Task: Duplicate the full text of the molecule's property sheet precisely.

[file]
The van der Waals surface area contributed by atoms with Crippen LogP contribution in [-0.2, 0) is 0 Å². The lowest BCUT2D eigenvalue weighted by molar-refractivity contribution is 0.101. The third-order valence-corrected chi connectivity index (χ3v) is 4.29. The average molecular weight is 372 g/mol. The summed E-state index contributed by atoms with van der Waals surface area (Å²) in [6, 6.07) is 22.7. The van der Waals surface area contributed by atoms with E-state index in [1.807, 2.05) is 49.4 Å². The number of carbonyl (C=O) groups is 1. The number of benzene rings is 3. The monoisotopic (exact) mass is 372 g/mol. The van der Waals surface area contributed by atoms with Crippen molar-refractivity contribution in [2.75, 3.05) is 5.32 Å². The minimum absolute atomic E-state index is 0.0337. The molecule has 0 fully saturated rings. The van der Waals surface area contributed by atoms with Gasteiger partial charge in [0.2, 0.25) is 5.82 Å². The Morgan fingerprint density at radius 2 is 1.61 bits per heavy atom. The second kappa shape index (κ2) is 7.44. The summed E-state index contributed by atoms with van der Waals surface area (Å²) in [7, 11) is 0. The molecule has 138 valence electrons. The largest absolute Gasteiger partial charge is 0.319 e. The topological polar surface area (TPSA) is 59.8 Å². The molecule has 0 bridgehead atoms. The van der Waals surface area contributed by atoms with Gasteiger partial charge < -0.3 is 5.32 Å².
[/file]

The van der Waals surface area contributed by atoms with Crippen LogP contribution in [-0.2, 0) is 0 Å². The lowest BCUT2D eigenvalue weighted by molar-refractivity contribution is 0.101. The third-order valence-corrected chi connectivity index (χ3v) is 4.29. The average molecular weight is 372 g/mol. The summed E-state index contributed by atoms with van der Waals surface area (Å²) in [6, 6.07) is 22.7. The van der Waals surface area contributed by atoms with E-state index in [1.807, 2.05) is 49.4 Å². The number of carbonyl (C=O) groups is 1. The number of benzene rings is 3. The monoisotopic (exact) mass is 372 g/mol. The van der Waals surface area contributed by atoms with Crippen molar-refractivity contribution in [2.75, 3.05) is 5.32 Å². The minimum absolute atomic E-state index is 0.0337. The molecule has 0 fully saturated rings. The van der Waals surface area contributed by atoms with Gasteiger partial charge in [0.2, 0.25) is 5.82 Å². The Morgan fingerprint density at radius 2 is 1.61 bits per heavy atom. The second kappa shape index (κ2) is 7.44. The summed E-state index contributed by atoms with van der Waals surface area (Å²) in [7, 11) is 0. The molecule has 138 valence electrons. The largest absolute Gasteiger partial charge is 0.319 e. The topological polar surface area (TPSA) is 59.8 Å². The molecule has 0 bridgehead atoms. The van der Waals surface area contributed by atoms with Gasteiger partial charge < -0.3 is 5.32 Å².